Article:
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Check out these new course offerings from the Department of Languages, Literatures & Cultures.
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Professor: Ana Oancea
An introduction to the many roles food and cooking play in French culture: we will discuss films, TV shows, bande dessinnée, as well as selections from fiction and non-fiction texts. We will discover how demographic and socio-economic changes in France are reflected in the cultural politics of French cuisine. We will also touch on questions related to immigration, as well as the relationship between France and its former colonies: intersects with gender in many ways, and we will explore professional and social inequalities between men and women in places such as restaurants, kitchens and markets.
Professor: Holly Myers
This course explores the relationship between video games and Eastern European culture, examining the many ways games impact society in this region and throughout the globe. While game scholars frequently focus on audiences in the United States, western Europe, and Asia, an examination of how games impact culture in regions like Eastern Europe—considered “peripheral” relative to the mainstream video game market—shows how the products of new media are affected by the cultural environments in which they are created, distributed, consumed, and otherwise put to use. Over the course of the semester, students will gain an appreciation for the many ways video games reflect and affect Eastern European culture today, as well as the role that historical events such as the Cold War played in the development of video game technologies.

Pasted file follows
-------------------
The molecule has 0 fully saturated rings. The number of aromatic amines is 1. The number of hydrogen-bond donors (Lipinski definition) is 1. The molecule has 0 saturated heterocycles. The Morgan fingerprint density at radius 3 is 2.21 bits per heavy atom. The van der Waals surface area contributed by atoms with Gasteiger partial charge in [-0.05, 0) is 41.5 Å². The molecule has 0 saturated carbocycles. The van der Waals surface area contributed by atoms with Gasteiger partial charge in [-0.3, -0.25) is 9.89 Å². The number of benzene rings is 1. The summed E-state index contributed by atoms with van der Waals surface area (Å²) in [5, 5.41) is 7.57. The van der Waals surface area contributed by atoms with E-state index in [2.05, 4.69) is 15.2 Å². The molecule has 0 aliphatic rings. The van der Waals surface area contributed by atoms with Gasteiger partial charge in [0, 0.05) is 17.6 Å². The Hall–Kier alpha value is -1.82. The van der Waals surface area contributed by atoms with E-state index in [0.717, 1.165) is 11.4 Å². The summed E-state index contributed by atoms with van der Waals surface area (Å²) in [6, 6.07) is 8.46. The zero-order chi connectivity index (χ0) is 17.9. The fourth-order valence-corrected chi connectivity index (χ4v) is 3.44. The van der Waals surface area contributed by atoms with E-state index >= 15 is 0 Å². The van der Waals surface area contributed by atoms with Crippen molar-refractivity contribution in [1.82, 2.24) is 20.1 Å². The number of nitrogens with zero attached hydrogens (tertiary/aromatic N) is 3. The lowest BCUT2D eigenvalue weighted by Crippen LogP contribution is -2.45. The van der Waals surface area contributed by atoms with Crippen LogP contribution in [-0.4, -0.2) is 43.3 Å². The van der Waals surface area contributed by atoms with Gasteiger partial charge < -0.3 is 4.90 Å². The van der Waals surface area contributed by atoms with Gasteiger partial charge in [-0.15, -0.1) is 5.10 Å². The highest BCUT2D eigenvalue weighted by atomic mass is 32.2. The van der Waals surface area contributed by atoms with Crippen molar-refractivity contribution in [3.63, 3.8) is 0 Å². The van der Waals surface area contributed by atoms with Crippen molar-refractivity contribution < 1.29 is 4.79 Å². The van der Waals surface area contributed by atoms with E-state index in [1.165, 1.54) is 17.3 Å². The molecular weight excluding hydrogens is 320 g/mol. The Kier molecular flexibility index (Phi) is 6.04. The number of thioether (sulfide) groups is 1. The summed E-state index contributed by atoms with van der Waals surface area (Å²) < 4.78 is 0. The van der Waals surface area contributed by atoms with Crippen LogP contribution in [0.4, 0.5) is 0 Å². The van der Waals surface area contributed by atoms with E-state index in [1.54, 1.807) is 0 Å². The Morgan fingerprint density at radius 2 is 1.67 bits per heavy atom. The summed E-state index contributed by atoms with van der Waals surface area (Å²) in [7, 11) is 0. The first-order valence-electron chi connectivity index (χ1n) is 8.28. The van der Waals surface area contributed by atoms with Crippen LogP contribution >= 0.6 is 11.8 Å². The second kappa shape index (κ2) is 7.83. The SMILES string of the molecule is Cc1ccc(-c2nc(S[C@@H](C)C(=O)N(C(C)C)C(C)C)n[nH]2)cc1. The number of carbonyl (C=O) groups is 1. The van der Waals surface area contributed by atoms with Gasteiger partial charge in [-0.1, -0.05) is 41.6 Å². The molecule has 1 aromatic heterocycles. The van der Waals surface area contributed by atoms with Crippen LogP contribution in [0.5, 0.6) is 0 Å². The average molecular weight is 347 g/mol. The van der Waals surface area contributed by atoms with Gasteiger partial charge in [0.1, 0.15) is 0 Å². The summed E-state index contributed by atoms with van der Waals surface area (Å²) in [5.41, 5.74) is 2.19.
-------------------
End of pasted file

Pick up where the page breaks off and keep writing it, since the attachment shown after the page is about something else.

Professor: Edgard Sankara
Come to the discovery of Africa! A crippled boy overcomes his disability to become the emperor of the Mali empire, the most powerful empire in West Africa: “The Lion King”! Find out whether Ramatoulaye’s response to her unfaithful husband is a feminist one, when she refuses to divorce him and when she also tries to start a new life while raising her eight children on her own. In the most populous nation in Africa, Nigeria, witness how two locals: a warrior (Okonkwo in Things Fall Apart) and a young boy (Wole in Aké the Years of Childhood) experienced colonialism while clinging to their ancestral traditions. How about a woman doctor in a male dominated and conservative religious community? Meet the Egyptian hero, Nawal Al Saadaoui, in her quest to break the glass ceiling. Films and documentaries will help us better understand the marvelous world of Africa: myth, reality, and fiction.
Professor: Dora Marin
Latin American countries are among some of the happiest in the world. Explore how culture shapes happiness and well-being, and how to incorporate simple techniques and strategies including dance, meditation and mindfulness to live a more joyful and meaningful life. No experience required.
This course is an introduction to the beautiful art of Arab calligraphy: we will learn the basic techniques of different calligraphic styles from the flowery ornamental to the geometric, and Kufic styles, using short poetry, proverbs and other phrases as excerpts.
GRMN355: Coming-of-Age Narratives
GRMN455: Cultural Identity and Intercultural Competence
ITAL455/655 Rome in Italian Cinema
LLCU330: Masterpieces of African Literature
LLCU332: Arab Cinema & The Contemporary Middle East
LLCU420/620: Finding Your Voice: Italian Women Writers
SPAN455/655 - Her Right to Write: Early Modern Women Authors in Spain and Latin America
SPAN875 - Sex, Science, and the Social Order: Women in the Middle Ages